When the annual monsoon rains come, 14-year-old Atik worries.
As the deputy chief of the children’s council in her home village of Dowan, in Indonesia’s Central Java province she knows,” When it rains heavily for hours, it seems that soil in some parts of this village will shift and cause a landslide.”
When the children’s council presented their hazard map findings to the Dowan village disaster preparedness team, Atik was not sure how they would be received.
“In the beginning we were a bit shy and afraid to share our opinions,” she said. “We thought that if we made mistakes, the adults would be angry at us or would tease us.”
Beyond just listening, the adults enlisted the children as partners in drafting the village disaster contingency plan, giving children active post-emergency roles. Atik, for example, will support children at the education post and collect clothes for affected people.
The children of Dowan are now contributing to the drafting of a decree on forest conservation. “We need to find a solution to ensure that landslides will no longer occur in my village, so that during the rainy season, I can sleep and study in peace,” said 17-year-old Iman Yasak.
Thanks in part to the support of Plan International, the village of Dowan is a role model in terms of taking on board the concerns of children about protecting community infrastructure from natural hazards. The children want to be able to sleep soundly and have an uninterrupted education despite the ferocity of the monsoons.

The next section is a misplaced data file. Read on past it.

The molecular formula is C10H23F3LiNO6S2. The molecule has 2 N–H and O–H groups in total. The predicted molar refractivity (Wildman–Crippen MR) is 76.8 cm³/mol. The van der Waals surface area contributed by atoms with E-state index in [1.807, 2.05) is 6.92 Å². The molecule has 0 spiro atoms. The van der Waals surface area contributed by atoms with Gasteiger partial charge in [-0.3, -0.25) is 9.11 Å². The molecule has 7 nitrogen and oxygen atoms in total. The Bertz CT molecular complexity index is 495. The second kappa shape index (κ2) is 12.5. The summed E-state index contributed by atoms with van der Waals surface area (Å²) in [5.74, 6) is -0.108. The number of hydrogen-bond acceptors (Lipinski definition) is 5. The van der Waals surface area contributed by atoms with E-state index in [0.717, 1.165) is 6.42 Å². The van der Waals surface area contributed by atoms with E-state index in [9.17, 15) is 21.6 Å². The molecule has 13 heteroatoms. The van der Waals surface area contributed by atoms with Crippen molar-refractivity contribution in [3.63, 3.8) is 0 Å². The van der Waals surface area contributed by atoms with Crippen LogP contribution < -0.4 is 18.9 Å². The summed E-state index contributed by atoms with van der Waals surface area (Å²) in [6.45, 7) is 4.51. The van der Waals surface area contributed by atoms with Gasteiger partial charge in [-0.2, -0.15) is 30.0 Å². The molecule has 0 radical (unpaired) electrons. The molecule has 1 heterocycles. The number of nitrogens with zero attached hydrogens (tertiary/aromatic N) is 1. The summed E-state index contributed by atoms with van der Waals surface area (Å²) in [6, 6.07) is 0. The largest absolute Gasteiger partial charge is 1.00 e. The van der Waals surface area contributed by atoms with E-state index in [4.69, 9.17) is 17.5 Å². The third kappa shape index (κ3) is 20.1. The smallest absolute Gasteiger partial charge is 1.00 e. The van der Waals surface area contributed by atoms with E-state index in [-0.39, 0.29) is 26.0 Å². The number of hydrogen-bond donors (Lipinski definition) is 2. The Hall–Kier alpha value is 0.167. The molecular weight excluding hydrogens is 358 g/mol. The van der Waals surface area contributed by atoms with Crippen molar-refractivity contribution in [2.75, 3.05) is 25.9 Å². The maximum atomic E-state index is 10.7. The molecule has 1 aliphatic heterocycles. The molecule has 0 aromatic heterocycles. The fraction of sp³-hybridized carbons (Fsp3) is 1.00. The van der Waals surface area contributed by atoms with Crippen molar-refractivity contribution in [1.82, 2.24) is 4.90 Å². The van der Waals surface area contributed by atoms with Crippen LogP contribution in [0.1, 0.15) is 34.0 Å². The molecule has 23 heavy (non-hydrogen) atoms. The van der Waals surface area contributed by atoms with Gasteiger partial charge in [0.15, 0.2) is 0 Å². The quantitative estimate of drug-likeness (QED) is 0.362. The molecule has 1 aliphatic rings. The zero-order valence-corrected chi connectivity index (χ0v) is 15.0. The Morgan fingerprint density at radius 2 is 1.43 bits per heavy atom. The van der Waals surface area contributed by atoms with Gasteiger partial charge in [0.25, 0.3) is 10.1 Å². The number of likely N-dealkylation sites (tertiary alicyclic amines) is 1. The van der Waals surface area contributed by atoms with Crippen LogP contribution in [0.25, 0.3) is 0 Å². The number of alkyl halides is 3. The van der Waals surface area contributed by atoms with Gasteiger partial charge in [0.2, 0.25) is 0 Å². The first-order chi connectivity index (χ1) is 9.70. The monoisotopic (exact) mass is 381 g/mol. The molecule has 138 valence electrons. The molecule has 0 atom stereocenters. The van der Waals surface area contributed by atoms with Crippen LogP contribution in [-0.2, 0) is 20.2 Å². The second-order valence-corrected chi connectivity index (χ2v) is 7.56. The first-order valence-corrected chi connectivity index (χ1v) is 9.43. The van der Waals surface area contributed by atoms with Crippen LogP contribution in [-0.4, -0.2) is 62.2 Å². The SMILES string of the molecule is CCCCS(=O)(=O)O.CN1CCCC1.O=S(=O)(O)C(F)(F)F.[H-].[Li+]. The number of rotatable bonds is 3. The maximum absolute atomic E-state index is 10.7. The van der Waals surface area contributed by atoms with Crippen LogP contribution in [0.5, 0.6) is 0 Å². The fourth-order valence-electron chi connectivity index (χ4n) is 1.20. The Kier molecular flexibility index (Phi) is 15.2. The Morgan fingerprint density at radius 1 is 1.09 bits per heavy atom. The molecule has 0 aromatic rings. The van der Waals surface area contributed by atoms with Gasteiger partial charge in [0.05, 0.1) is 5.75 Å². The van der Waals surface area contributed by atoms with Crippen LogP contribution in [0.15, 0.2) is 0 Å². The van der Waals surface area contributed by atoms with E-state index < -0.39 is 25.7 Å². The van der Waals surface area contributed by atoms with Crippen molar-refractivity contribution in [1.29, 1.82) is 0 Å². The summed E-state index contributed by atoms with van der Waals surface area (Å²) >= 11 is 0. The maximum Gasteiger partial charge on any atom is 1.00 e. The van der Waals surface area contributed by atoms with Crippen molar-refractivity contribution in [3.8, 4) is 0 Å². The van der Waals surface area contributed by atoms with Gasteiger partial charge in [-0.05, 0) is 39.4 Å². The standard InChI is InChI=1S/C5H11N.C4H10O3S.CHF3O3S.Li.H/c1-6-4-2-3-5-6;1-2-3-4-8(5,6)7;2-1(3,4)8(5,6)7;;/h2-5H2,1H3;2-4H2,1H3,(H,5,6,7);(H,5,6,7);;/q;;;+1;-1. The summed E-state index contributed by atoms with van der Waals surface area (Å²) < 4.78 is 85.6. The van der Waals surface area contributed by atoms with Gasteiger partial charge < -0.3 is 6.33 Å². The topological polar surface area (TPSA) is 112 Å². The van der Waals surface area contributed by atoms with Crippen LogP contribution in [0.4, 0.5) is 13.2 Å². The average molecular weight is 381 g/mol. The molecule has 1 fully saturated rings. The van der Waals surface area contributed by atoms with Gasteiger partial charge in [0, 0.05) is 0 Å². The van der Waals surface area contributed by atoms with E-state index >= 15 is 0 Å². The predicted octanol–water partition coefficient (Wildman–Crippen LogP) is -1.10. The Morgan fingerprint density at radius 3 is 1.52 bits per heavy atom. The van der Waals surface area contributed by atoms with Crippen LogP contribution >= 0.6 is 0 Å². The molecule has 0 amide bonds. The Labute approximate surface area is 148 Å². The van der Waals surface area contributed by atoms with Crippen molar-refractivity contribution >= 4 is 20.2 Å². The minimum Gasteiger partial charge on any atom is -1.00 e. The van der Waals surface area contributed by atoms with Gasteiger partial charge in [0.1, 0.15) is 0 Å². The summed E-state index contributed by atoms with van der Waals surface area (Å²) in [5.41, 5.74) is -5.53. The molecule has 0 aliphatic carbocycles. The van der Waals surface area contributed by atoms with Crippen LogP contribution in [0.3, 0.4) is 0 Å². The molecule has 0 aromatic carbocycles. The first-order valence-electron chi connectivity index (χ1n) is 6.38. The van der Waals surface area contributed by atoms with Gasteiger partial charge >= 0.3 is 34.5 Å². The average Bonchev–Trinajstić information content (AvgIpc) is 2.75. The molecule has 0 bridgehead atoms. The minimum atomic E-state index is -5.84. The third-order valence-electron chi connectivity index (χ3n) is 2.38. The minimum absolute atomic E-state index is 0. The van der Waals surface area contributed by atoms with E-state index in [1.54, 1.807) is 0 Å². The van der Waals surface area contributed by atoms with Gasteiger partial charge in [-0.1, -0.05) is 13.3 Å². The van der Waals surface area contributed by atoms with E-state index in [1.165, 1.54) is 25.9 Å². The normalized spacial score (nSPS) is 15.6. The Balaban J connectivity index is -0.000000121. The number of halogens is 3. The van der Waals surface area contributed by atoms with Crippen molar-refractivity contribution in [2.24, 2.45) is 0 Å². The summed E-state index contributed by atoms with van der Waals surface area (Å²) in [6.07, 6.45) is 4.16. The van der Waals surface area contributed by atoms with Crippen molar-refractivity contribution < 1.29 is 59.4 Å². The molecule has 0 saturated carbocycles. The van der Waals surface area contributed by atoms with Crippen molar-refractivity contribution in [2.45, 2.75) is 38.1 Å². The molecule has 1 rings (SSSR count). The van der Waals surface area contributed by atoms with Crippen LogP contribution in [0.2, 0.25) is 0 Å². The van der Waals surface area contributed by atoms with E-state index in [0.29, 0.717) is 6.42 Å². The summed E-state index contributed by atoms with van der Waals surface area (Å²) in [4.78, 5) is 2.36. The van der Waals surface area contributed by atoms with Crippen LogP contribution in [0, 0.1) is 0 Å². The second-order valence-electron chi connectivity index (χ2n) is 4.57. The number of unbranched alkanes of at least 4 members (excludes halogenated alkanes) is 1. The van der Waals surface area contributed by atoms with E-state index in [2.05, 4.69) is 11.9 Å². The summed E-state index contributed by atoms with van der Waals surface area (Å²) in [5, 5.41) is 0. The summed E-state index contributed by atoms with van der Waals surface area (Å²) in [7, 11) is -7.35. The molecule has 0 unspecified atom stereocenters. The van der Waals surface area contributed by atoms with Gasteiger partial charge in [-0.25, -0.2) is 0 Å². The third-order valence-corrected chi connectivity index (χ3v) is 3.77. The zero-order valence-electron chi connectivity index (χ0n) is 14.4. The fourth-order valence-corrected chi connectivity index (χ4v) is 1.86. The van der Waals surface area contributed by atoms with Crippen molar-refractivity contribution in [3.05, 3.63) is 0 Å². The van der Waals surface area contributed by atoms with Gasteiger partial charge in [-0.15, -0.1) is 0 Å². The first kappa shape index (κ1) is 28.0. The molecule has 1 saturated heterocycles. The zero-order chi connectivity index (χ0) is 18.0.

Indonesia was struck by ten natural disasters last year and the Government has made significant strides in improving disaster management and risk reduction across the country since the tragedy of the 2004 Asian tsunami.
It is also responding to the needs of remote village communities like Dowan where it has decided to invest more in disaster risk reduction at the local level. It has launched a programme, “Disaster Resilient Villages” to assist village communities to identify risks and take necessary measures to minimize future damage and loss from disasters.
A key priority identified in the Children’s Charter for Disaster Risk Reduction which is a major focus for this year’s International Disaster Reduction Day was children’s concern that community infrastructure must be safe, and relief and reconstruction must help reduce future risk.
The Charter, developed from interviews with over 600 children in 21 disaster-prone countries across Africa, Asia and Latin America, asserts that children are sensitive to the erosion of development in their communities and, just like in Dowan, they want key infrastructure in their communities protected from landslides and other threats.